At the 59th International Astronautical Congress in Glasgow on Oct. 2, Sun Laiyan, chief of the China National Space Administration, announced that China was prepared to lead the Asia-Pacific Space Cooperation Organization.

No doubt the participating world leaders in space research, representing the United States, Russia and Europe, did not underestimate the significance and far-reaching consequences of the Chinese initiative.

Formally, APSCO was established by China, Thailand and Pakistan in 1992. On Oct. 28, 2005, China, Mongolia, Pakistan, Thailand, Iran, Peru, Bangladesh and Indonesia signed the APSCO Convention, shortly followed by Turkey. Argentina, Philippines, Malaysia and Ukraine may join the organization in the foreseeable future.

The participation of China, Pakistan and Iran, with their dynamically developing missile programs, will turn APSCO into an authoritative high-tech group. Such members of the organization as Thailand and Indonesia already have launched their own satellites. Thus, with China as its leader, the organization has a good chance of becoming very successful.

Although China has been following the initiatives of world leaders in space exploration, it has been making new technological breakthroughs. Three successful manned flights have inspired Beijing to build its own orbital laboratory. At the same time Beijing is making progress in developing a new generation of carrier rockets, a program of outer space exploration, including launching an artificial moon satellite and preparing for a manned expedition to the moon.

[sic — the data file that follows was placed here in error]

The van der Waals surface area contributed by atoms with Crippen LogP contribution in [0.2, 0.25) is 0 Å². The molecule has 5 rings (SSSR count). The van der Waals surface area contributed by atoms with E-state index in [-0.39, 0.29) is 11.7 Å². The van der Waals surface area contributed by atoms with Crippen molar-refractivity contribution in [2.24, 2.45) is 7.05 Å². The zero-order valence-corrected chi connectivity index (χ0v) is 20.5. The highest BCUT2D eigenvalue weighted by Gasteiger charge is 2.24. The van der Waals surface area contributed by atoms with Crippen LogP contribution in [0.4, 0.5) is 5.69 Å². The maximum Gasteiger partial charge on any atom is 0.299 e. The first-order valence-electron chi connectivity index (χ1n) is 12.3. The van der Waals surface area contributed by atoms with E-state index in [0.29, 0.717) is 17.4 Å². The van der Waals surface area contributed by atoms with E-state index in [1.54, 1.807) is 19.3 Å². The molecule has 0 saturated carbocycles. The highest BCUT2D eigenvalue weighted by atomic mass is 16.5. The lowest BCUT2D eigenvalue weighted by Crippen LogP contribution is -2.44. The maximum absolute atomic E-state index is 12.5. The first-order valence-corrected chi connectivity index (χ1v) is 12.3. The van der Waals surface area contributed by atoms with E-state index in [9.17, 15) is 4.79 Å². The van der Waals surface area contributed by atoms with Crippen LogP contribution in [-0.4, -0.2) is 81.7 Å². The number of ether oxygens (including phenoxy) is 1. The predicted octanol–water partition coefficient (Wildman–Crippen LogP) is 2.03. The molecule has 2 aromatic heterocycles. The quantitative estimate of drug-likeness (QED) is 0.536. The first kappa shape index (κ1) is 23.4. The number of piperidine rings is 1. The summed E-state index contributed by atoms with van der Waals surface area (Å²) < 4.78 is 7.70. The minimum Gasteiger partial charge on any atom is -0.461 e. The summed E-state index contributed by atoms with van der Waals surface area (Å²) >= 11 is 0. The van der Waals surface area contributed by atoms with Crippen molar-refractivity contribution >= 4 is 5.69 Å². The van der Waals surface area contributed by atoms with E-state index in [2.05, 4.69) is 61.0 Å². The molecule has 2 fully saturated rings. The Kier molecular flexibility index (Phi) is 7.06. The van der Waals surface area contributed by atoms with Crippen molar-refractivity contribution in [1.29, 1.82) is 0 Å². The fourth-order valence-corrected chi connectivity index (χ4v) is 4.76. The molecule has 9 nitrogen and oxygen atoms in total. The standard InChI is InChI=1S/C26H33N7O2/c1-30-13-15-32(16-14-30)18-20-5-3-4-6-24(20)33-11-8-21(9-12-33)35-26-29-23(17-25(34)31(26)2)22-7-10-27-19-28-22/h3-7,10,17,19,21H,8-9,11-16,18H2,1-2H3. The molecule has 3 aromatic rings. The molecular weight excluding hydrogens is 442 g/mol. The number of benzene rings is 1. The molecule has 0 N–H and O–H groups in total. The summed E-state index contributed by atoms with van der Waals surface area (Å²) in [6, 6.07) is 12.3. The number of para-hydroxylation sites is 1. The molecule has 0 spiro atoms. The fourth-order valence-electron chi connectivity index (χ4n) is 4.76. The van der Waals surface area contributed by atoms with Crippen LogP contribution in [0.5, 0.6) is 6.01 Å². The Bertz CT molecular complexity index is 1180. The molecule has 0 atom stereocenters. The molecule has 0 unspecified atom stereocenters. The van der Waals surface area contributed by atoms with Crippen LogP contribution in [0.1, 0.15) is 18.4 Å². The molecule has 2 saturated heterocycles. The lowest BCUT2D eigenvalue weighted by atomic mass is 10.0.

China's success in space exploration and its leadership in the Asia-Pacific region are evident. If backed up by the potential of the Asia-Pacific Space Cooperation Organization, Beijing may turn into a leading global space power.

While the space exploration programs within the Asia-Pacific region are gaining pace, the U.S. National Aeronautics and Space Administration, the Russian Federal Space Agency -- Roskosmos -- and the European Space Agency cannot decide on a shared direction for their joint space programs. In spite of encouraging official statements on the need to promote international cooperation in space exploration, both the United States and Europe are set on carrying out their own research, as well as getting useful information to ensure their strategic independence and safety.

A good example of such policy is NASA's Constellation Program aimed at developing U.S. space technologies for conducting large-scale space exploration, which does not envisage the participation of other countries.